Nalinikanth Kotagiri, an assistant professor in the Winkle College of Pharmacy, is studying ways ultraviolet light can activate light-sensitive drugs to treat metastatic breast cancer.
And Xiaoting Zhang, professor of cancer biology, who “graduated” in September from the sixth UC Venture Lab pre-accelerator program, continues to study the use of nanoparticles in treating breast cancer that is resistant to standard therapy.
Recently, Zhang received federal funding, an R01 grant from the National Cancer Institute, to study certain genetic material, known as small RNAs, in breast cancer metastasis (or spread). RNAs serve as messengers, carrying instructions from DNA for controlling the function and production of proteins; recently, small non-coding RNAs have been found to be potential key treatment targets in certain cancers.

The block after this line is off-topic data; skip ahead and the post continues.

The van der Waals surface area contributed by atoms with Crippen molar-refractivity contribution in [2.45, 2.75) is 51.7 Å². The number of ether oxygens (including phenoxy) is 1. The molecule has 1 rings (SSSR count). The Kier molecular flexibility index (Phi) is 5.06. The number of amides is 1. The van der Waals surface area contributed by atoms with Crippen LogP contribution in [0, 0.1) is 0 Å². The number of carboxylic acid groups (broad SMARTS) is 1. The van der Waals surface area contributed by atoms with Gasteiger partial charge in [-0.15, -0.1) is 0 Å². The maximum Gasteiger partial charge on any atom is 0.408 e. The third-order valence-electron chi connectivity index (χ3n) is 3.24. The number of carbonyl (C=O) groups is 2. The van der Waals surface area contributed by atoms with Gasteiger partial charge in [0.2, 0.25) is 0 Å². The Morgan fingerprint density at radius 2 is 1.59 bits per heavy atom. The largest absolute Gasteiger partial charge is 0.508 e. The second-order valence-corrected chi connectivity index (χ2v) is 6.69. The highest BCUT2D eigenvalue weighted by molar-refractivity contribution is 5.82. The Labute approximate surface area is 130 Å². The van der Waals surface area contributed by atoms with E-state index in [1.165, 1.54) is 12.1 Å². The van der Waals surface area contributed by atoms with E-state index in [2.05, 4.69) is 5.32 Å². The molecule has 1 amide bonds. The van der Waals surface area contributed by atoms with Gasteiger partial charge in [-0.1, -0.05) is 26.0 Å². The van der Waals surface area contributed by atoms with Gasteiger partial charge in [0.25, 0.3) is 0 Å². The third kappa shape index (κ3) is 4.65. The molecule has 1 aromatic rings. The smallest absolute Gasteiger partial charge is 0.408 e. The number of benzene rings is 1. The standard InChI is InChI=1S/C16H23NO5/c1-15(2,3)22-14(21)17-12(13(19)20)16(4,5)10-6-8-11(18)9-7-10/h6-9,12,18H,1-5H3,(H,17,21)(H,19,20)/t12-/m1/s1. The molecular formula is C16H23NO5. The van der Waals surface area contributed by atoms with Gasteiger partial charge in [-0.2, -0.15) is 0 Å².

This is the second research grant of this level Zhang has received from the National Cancer Institute. Zhang’s lab will use this funding to continue research examining molecular causes for treatment resistance and metastasis of ER-positive breast cancer, which makes up about 75% of breast cancers worldwide. ER-positive breast cancer means the cancer cells grow in response to the hormone estrogen. Zhang will look at the role of microRNAs in the production of a key breast cancer protein (MED1) and how it controls another type of small RNA called enhancer RNA in breast cancer. He will further use an RNA nanotechnology-based approach to target these small RNAs to combat breast cancer resistance and metastasis.
Zhang says he hopes that findings from this study will fill a knowledge gap in understanding small RNA function and how they impact the way cancer is treated and spreads. He adds that this could lead to a new and better treatment strategy for a patient population that doesn’t have many choices.